“The most common problem that comes up is that if the bank has more than one charter in different areas, or offices spread throughout many areas, there’s the potential under the same corporate umbrella to transfer large deposits basically seamlessly without really having any bearing on whether or not the business has risen or fallen as far as activity goes in your specific area,” he said.
As Brown explained, a financial institution can move a large corporate account to a branch because it has certain personnel at a large branch or office that might be better suited to handle that particular account.
Or, it could move a large corporate account out of a large office and into a smaller one. It could go either way — without really having any bearing on the geography, Brown pointed out.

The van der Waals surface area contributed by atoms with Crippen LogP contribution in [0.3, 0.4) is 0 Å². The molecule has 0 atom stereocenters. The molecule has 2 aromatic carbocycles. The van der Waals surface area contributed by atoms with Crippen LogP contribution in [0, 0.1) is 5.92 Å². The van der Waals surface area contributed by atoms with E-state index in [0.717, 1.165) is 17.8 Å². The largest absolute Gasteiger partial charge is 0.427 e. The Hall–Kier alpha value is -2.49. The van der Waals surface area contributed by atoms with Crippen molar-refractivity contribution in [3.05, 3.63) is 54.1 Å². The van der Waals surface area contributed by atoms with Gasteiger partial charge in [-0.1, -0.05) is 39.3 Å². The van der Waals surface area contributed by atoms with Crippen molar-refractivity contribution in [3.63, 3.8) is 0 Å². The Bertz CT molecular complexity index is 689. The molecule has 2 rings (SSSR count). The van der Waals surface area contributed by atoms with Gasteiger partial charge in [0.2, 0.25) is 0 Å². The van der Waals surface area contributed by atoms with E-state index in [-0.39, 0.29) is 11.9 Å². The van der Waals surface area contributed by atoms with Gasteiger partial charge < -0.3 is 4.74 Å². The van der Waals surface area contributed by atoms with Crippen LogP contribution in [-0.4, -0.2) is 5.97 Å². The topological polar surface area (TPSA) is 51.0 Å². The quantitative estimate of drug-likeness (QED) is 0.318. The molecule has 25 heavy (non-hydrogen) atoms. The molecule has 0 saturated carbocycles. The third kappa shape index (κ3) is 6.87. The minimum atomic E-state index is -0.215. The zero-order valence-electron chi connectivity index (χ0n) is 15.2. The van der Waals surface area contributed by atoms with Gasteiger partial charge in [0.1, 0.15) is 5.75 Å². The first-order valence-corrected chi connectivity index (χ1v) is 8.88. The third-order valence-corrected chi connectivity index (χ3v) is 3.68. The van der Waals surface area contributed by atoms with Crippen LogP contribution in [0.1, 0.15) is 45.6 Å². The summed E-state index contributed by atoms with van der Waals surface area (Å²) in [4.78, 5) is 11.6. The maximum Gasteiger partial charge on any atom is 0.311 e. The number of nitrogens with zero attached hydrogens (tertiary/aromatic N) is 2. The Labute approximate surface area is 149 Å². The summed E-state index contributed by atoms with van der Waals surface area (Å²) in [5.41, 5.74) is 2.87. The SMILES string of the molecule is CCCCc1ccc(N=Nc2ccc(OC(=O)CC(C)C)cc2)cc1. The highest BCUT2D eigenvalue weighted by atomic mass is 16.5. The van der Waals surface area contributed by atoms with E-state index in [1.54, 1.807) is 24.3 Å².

That’s a question that comes up a lot, particularly when there are MSA changes, he said, because it’s not uncommon for a bank holding company to acquire a bank or another bank holding company.
“Let’s say, for instance, that the old bank holding company was located in your geographic area as far as headquarters go, and the new bank holding company is located in another geographic area.
“It would not be uncommon after that merger for the larger corporate accounts to maybe be transferred to wherever the centralized home office is. It could go either direction.”
Those types of accounts are typically very large — say, the country’s largest brewer or manufacturer of widgets, for example.
Such an account can just as easily be handled someplace in Ohio or someplace in Missouri, Brown noted.
“It’s not really something that has to be associated with maybe where the business is located because you’re talking about computers and wire transfers and that sort of thing.”